In the pro bono programs we run at OneJustice, we always tell volunteers that they don’t need specialized expertise in order to take on pro bono work — they just need to be able to connect with other people in a genuine way. Representing Ivan reinforced that belief for us. Neither of us had ever done an asylum case before — so when we decided to, we reached out to our colleagues at the fantastic San Francisco-based organization Pangea Legal Services. Within a week, we were meeting with them to go over intake notes from their initial consultation with Ivan. And within two weeks, we were sitting down to meet with Ivan and his parents for the very first time.

We met frequently with Ivan and his parents over the course of the next two months to complete his asylum application form and later his declaration and supporting evidence for the case, including letters from his therapist, teacher, family members in El Salvador, and his father — and extensive State Department and other news and academic reports on El Salvador’s horrific country conditions.

It’s simple: We feel. We’re human. And we can.

As first-timers working on an asylum case, we were impressed not only by Pangea’s mentorship but also by the willingness on the part of the Bay Area immigration legal community to help us out with our case. For example, attorneys at the Center for Gender & Refugee Studies revised our declaration at a moment’s notice — while attorneys over at the Lawyers’ Committee for Civil Rights walked us through our fear of calling USCIS for procedural calls about the case. All of this support from top-notch legal services nonprofits made it possible for us to take on an asylum case for a child under an expedited immigration processing system — and win.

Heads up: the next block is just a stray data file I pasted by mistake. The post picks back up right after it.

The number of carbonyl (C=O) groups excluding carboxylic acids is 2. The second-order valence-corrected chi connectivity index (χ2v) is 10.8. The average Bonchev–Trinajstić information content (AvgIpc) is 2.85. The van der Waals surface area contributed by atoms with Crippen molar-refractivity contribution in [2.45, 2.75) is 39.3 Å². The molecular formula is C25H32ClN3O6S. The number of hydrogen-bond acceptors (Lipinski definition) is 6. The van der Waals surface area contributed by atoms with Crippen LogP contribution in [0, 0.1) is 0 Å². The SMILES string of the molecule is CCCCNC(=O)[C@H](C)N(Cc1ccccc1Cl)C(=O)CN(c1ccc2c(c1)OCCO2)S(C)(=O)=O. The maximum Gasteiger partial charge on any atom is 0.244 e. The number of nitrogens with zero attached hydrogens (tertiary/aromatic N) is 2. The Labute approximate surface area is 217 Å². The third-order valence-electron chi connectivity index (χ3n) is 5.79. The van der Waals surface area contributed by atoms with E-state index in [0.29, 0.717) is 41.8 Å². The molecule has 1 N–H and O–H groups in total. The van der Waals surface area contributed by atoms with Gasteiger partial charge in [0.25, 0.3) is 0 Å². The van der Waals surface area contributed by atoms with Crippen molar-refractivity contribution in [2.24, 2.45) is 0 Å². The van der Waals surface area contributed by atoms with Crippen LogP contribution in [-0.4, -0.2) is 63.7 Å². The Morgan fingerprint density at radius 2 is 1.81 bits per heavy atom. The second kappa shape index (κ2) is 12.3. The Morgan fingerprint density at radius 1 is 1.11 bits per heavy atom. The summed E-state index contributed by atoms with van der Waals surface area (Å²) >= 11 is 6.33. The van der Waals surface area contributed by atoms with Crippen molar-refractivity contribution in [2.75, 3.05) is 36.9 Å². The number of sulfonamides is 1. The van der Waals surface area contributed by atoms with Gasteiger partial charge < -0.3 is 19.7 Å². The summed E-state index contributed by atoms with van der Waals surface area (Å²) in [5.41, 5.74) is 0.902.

Taking of Ivan’s case was a career turning point for both of us – his case expanded our expertise, but more importantly taught us a lot about what it means to be a an advocate and the power of being a pro bono attorney, using your legal skills to give back. In the moment that Ivan’s mother hugged us, we knew that anyone who could be there—witness her pure, exhausted, overwhelmed relief—would understand why we took on a pro bono asylum case for her child. It’s simple: We feel. We’re human. And we can.

And there are more kids like Ivan . . . they need us all to act!

The face of immigration policy is shifting as we write.  With recent immigration action by President Obama, millions of undocumented people could be eligible for deferred action.  And, the rocket docket continues.  There’s a continual need for pro bono attorneys to step up and help increase access to free legal help.   This need exists with respect to the many unaccompanied minors and families still being moved swiftly through the immigration courts, and at limited scope clinics to assist individuals with deferred action applications.

So we strongly encourage attorneys around the state to volunteer!  An amazing network of legal aid nonprofits offer pro bono opportunities ranging from a three-hour clinic to full representation of a kid like Ivan.  The benefits to the clients are breath-taking, and the personal satisfaction of being involved is tremendous.  And there are lots more kids like Ivan who need our help – so you, too, could be on the receiving end of the longest hug of your life!

For more information on how to get involved with OneJustice’s immigration clinics through the Justice Bus Project and Bay Area Rural Justice Collaborative, visit

* Client’s name changed for confidentiality.


Renee SchompLauren Roberts Renée Schomp is an Equal Justice Works AmeriCorps Legal Fellow and leads Justice Bus trips throughout Northern California, bringing teams of volunteers to serve rural communities.  Lauren Roberts manages the Bay Area Rural Justice Collaborative at OneJustice, engaging law firms and in-house counsel in a network of monthly mobile legal clinics.  Together, they bring life-changing legal assistance to hundreds of rural Californians facing pressing legal problems.


One response to “The longest hug ever

  1. Pingback: A leader in pro bono delivery | OneJustice Blog